Cobalt Biofuels plans to build a pilot plant in the San Francisco Bay Area by next year, the company told Greentech Media on Tuesday.
The Mountain View, Calif., startup, which earlier this month closed $25 million in its third round of funding, plans to build a pilot plant producing "tens of thousands of gallons" of biobutanol per year, said Steven Shevick, Cobalt's chief financial officer.
"It's a huge achievement for the company to close the round in this time of turbulence," Shevick said, adding that raising more money will not be easy in the near future given the credit crunch and slumping economy.
The pilot plant will give Cobalt a chance to showcase its technology to potential customers before building a commercial plant, which it plans to do – after raising more money for it –several years from now.
The commercial project will be located near sources of non-food materials, such as sweet sorghum and wood pulps to produce biobuanol that it plans to use for the feedstock.
Shevick declined to disclose the costs of building the pilot and commercial plants, or their locations. The pilot plant will be close to its Silicon Valley headquarters, and Cobalt expects to complete the pilot plant in 2009.
The commercial plant will be built and begin producing biobutanol two or three years after the pilot plant comes online, Shevick said. The company will need to raise more money to build the commercial plant, but Shevick declined to disclose the fund-raising goal.
Cobalt is researching the right microbes and process for turning plant materials into butanol. The company has developed a fluid separation technology that uses much less energy and reduces water use by purifying and reusing the water during production.
Biobutanol can be blended into gasoline or ethanol for powering cars. It also can be used as a solvent in chemical and industrial operations.
"We're very bullish about the prospects for biobutanol," said Matt Horton, a principal at @Ventures, a Cobalt investor. "We like that there is an existing commodities market for biobutanol for [Cobalt] to sell into while they're waiting for the long process that is the development of a new fuel. I feel it's a much better fuel than ethanol is and I feel it's got a great future."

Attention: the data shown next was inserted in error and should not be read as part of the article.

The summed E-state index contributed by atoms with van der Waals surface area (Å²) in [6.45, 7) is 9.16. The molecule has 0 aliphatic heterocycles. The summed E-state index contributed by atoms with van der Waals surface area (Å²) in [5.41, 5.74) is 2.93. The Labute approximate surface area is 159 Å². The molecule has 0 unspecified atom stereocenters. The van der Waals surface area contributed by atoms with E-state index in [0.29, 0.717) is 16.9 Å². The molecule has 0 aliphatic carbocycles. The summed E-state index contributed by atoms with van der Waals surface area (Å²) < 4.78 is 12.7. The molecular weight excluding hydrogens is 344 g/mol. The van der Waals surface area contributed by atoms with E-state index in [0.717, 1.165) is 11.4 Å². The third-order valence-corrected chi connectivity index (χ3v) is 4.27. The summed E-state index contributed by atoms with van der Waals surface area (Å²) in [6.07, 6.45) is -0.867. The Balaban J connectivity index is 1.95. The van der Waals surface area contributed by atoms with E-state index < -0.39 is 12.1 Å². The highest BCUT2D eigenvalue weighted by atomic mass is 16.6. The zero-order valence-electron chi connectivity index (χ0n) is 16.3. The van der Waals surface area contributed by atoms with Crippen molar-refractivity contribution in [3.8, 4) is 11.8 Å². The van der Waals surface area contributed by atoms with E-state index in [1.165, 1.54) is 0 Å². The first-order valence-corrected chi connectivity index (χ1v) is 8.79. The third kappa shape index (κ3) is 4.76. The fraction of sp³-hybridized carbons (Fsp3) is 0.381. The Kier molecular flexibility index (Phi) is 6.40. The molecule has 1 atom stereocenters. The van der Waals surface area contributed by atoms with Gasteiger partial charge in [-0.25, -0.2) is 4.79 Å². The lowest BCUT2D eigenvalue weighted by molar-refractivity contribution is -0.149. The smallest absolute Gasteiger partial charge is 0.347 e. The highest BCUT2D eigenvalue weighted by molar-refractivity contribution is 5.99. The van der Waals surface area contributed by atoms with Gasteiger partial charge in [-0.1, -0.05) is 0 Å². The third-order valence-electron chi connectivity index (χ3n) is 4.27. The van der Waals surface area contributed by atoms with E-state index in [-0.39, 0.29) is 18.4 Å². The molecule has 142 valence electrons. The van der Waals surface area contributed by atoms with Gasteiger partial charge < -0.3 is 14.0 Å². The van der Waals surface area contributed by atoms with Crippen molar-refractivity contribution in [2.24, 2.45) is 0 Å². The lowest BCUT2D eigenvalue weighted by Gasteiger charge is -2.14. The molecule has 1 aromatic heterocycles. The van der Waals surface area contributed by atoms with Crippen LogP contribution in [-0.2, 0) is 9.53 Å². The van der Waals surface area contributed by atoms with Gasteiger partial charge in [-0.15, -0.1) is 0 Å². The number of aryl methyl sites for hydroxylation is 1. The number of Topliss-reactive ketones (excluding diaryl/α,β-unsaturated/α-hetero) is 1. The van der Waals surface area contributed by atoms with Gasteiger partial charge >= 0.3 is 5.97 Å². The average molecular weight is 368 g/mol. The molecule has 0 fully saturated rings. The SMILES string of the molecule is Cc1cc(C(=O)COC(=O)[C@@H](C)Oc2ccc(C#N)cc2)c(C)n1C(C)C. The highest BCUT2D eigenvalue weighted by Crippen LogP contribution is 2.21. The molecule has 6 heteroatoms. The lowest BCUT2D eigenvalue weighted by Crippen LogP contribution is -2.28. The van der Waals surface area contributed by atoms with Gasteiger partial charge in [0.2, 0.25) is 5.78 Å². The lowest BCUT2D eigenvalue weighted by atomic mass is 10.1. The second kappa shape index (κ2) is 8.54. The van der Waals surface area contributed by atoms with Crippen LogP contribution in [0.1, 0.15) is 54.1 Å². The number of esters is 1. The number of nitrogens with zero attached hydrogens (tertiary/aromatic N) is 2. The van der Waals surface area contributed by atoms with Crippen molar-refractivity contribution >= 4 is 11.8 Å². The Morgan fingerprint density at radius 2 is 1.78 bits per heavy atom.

Butanol fetches a higher price now in the chemical and industrial processing market than it would in the transportation fuel sector, Shevick said.
Butanol can fetch $5.50 to $6 per gallon in the chemical and industrial processing market, which uses about 300 million gallons of butanol per year in the United States alone, Shevick said. Ethanol, on the other hand, went for $1.74 per gallon for the January delivery, according to the Chicago Board of Trade Tuesday.
But Cobalt is aiming for the transportation fuel market, as well as the chemical and industrial market, because it's larger, particularly with the U.S. government's biofuel mandate requiring the country's transportation market to use 36 billion gallons of a variety of biofuels by 2022 (see House Passes Energy Bill).
The mandate has spurred growth in the number of companies entering the biofuel market, particularly ethanol companies. Oil giant BP (NYSE: BP), in addition to investing in ethanol companies such as Verenium, also is gunning for the biobutanol market. BP teamed up with DuPont last year to begin developing biobutanol (see Betting on Biobutanol).
Startup companies that aim to commercialize their biobutanol technologies include U.K.-based Green Biologics. In September, the company said it was seeking £3.5 million ($5.84 million) in funding and had signed a deal with India-based Laxmi Organic Industries to a biobutanol plant in Mumbai.
Unlike ethanol, biobutanol is less corrosive and can be transported via pipelines. Ethanol makers have to ship their products by trucks or trains. Biobutanol also can be blended at a higher percentage than ethanol for use in standard car engines today.
"It really fits seamlessly into the distribution network," Shevick said.
Challenges for biobutanol companies remain similar to its ethanol brethrens, including the ability to mass-produce the fuels at a low price.
Cobalt is looking for opportunities overseas, though the company isn't ready to discuss them.
Life Sciences Partners and Pinnacle Ventures co-led the $25 million funding, which also came from Vantage Point Venture Partners, the Malaysian Life Sciences Capital Fund, @Ventures and Harris and Harris.